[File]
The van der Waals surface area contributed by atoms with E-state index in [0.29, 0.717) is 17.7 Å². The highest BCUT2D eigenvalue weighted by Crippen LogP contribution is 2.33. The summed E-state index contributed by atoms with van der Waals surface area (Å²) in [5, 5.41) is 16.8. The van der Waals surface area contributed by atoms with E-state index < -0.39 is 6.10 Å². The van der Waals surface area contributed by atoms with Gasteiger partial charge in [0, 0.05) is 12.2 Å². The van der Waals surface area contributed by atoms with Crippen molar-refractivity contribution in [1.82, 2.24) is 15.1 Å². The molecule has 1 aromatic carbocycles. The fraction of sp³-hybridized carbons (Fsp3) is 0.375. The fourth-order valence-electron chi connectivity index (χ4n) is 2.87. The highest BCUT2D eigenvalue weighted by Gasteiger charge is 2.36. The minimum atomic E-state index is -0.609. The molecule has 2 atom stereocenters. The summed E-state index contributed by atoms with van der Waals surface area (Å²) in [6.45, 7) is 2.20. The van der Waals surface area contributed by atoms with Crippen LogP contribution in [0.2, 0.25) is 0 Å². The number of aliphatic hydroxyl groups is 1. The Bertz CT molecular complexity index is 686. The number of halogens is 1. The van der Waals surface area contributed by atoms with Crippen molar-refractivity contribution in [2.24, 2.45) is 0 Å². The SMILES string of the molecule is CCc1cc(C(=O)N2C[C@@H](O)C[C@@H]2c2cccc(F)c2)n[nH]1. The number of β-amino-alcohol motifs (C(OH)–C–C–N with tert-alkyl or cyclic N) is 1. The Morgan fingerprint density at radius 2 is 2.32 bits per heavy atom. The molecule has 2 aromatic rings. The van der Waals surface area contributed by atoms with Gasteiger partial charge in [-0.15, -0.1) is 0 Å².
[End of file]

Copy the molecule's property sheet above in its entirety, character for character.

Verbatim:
The van der Waals surface area contributed by atoms with E-state index in [0.29, 0.717) is 17.7 Å². The highest BCUT2D eigenvalue weighted by Crippen LogP contribution is 2.33. The summed E-state index contributed by atoms with van der Waals surface area (Å²) in [5, 5.41) is 16.8. The van der Waals surface area contributed by atoms with E-state index < -0.39 is 6.10 Å². The van der Waals surface area contributed by atoms with Gasteiger partial charge in [0, 0.05) is 12.2 Å². The van der Waals surface area contributed by atoms with Crippen molar-refractivity contribution in [1.82, 2.24) is 15.1 Å². The molecule has 1 aromatic carbocycles. The fraction of sp³-hybridized carbons (Fsp3) is 0.375. The fourth-order valence-electron chi connectivity index (χ4n) is 2.87. The highest BCUT2D eigenvalue weighted by Gasteiger charge is 2.36. The minimum atomic E-state index is -0.609. The molecule has 2 atom stereocenters. The summed E-state index contributed by atoms with van der Waals surface area (Å²) in [6.45, 7) is 2.20. The van der Waals surface area contributed by atoms with Crippen LogP contribution in [0.2, 0.25) is 0 Å². The number of aliphatic hydroxyl groups is 1. The Bertz CT molecular complexity index is 686. The number of halogens is 1. The van der Waals surface area contributed by atoms with Crippen molar-refractivity contribution in [2.24, 2.45) is 0 Å². The SMILES string of the molecule is CCc1cc(C(=O)N2C[C@@H](O)C[C@@H]2c2cccc(F)c2)n[nH]1. The number of β-amino-alcohol motifs (C(OH)–C–C–N with tert-alkyl or cyclic N) is 1. The Morgan fingerprint density at radius 2 is 2.32 bits per heavy atom. The molecule has 2 aromatic rings. The van der Waals surface area contributed by atoms with Gasteiger partial charge in [-0.15, -0.1) is 0 Å².